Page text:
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The Jefferson Journal is JPR's members' magazine featuring articles, columns, and reviews about living in Southern Oregon and Northern California, as well as articles from NPR. The magazine also includes program listings for JPR's network of radio stations.

The Path Ahead

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2021 was another doozy. The aftermath of a rugged national election that culminated in violence in our nation’s capital. Dashed hopes of a definitive end to the pandemic. And, a deepening political divide that has exposed the frayed threads that hold our democracy together.

As we usher in a new year here at JPR with cautious optimism (it’s gotta get better, right?), there are several themes that will guide our work and service to the region.

  •  Knowledge is Power.  We’ll continue to be a resource that elevates the power of facts, knowledge and critical thinking over the power of misinformation.  The destructive forces of misinformation that have been amplified by partisan “news” outlets and social media are now established parts of our information ecosystem and baked into our society.  We’ll need to address these forces head-on as an ongoing part of our work if we expect to make progress toward achieving the aspirations of the mission we share with NPR “to create a more informed public — one challenged and invigorated by a deeper understanding and appreciation of events, ideas and cultures.”
  • Deeper Local News. We’ll expand and strengthen our local and regional journalism.  As the number of local journalists in communities across the country continues to decline due to the changing economics of the news business, we’ll add another full-time reporter in the coming year so that we can cover a wider range of issues and voices from a broader sweep of the communities we serve.  We’ll also seek to develop new collaborations with other journalism organizations that will help us leverage our resources to create deeper, more impactful work.
  • Paying It Forward.  We’ll actively work to mentor the next generation of journalists.  JPR is an ideal place to learn the craft of journalism – large enough to have a team of skilled professional colleagues from which to learn, yet small enough to gain practical experience covering a diverse array of issues.  We’ll continue working with Southern Oregon University students to provide meaningful experiential learning opportunities and also maintain our formal internship program with The Charles Snowden Program for Excellence in Journalism at the University of Oregon.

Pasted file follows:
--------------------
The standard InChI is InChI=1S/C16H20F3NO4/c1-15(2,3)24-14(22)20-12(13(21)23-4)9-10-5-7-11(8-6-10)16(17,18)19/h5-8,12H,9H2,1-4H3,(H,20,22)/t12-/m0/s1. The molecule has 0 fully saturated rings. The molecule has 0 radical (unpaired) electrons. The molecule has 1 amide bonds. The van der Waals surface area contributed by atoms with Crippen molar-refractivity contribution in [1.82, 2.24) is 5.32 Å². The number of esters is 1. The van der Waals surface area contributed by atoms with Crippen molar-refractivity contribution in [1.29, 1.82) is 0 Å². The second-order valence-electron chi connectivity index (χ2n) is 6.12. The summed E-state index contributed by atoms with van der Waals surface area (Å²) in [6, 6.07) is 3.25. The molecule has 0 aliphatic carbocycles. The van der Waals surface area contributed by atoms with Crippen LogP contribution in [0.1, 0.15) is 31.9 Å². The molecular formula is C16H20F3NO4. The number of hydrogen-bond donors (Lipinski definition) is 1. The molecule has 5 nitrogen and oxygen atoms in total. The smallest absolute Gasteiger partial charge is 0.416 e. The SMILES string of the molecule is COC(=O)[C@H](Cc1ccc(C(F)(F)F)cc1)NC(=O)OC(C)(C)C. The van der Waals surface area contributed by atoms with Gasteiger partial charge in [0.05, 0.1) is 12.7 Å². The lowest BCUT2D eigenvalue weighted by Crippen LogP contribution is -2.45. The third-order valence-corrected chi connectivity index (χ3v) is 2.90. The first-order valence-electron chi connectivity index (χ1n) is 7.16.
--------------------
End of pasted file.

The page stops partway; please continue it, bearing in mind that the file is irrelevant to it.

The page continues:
• Bringing Stages Back To Life.  We’ll be a catalyst for the return of live music to stages across our region.  Losing live music events during the pandemic has been detrimental to artists, performance venues and audiences.  Through our own presenting activities, like the One World Performance Series, and by partnering with non-profit presenting groups and other venues, we’ll work to re-establish our region as a home for great live music while supporting the artists who create it.
  • More Local.  We’ll continue to partner with the many accomplished arts and cultural organizations in the region to create and broadcast compelling local programming.  Examples of this work include the radio/podcast special we produced and broadcast this past Halloween adapted from the Camelot Theatre’s production of The Strange Case of Dr. Jekyll & Mr. Hyde and the holiday special we aired on December 24th that was adapted from The Collaborative Theatre Project’s production of Sherlock Holmes and the Case of the Christmas Goose.

As we set our path for the coming year, we recognize the special relationship we enjoy with our listeners, who provide the resources we need, year after year, to do our best work. We’re truly grateful to be serving one of the most generous public radio audiences in the nation. Here’s to 2022 – may it be filled with the perfect balance of calm and excitement … and plenty of time to listen to great radio!

Paul Westhelle oversees management of JPR's service to the community.  He came to JPR in 1990 as Associate Director of Broadcasting for Marketing and Development after holding jobs in non-profit management and fundraising for a national health agency. He's a graduate of San Jose State University's School of Journalism and Mass Communications.